The taxing system is complicated as it is, so let’s start to simplify it by understanding three crucial terminologies; tax credits, deductions, and adjustments. By understanding financial vernacular, you can empower yourself when making those crucial decisions about how much to spend and how much to save.
Firstly, the three terminologies must be defined so that they can be distinguished. Then you can better understand how to interpret ‘write-offs’ and what to do with your money and your expenses.
Tax adjustments (at times referred to as “above the line deductions”) are expenses that directly reduce your income. Expenses such as university tuition fees, moving expenses, alimony paid, and other expenses of similar purpose.
It is commonly confused that these tax adjustments reduce your tax bill. In fact, they do not. These adjustments directly affect your income, which can in turn reduce your tax bill.
Secondly, tax deductions (sometimes referred to as “below the line deductions”) are most frequently the least rewardable tax deduction of them all. Tax deduction is a term that is applied to itemized deductions, meaning when you purchase an item and pay VAT, you have the right to claim from the tax authorities the VAT paid on the purchased item.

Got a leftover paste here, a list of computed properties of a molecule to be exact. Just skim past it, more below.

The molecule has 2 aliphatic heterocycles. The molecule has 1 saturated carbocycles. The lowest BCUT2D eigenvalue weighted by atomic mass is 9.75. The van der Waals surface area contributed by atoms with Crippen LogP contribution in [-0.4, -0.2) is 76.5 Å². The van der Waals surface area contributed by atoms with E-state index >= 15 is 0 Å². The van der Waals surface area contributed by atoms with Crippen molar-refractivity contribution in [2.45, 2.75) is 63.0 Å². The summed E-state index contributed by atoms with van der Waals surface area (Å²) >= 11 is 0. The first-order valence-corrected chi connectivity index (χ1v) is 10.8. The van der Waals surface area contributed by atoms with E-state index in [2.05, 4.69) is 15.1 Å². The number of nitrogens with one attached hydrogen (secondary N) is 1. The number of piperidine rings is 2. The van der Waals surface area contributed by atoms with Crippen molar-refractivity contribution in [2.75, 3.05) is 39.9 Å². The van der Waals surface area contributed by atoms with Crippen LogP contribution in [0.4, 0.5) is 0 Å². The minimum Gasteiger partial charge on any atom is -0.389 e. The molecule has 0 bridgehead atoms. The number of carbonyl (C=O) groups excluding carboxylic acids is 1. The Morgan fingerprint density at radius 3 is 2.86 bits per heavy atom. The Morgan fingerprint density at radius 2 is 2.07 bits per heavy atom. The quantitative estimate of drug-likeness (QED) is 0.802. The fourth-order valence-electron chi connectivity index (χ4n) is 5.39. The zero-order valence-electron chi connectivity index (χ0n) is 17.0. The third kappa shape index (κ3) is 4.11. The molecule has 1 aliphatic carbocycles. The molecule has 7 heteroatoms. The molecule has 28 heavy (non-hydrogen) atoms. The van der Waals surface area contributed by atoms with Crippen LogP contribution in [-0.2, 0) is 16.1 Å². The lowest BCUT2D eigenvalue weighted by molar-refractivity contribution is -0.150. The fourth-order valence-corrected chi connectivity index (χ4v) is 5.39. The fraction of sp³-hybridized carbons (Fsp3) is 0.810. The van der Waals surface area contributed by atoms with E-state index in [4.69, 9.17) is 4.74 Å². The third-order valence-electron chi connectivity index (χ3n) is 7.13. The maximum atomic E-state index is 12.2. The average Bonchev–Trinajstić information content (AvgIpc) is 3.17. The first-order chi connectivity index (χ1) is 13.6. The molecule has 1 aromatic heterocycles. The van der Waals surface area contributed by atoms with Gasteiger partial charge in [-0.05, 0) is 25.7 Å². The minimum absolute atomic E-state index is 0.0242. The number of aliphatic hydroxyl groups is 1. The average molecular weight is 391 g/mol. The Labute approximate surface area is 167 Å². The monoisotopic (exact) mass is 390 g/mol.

The total sum of itemized deductions, including contributions to charity, interest expense, local taxes, and medical expenses, are subtracted from your adjusted gross disposable income.
This brings you to your taxable income, where you will clarify what VAT was paid and for what item. One common misconception is that, like adjustments, deductions do not directly affect your tax bill.
Finally, tax credits, or refundable tax, is the greatest tax benefit available. Fortunately or unfortunately (depending on where you reside), EU visitors (people who live in a country outside of the EU) are the only people who are eligible for refundable tax. This means that anyone visiting a country in Europe can make purchases of times free of VAT.
Knowing these differences, you can be more aware of your financial actions, whether spending of saving. More importantly, by understanding these terminologies and differences, you can manage your taxes more efficiently.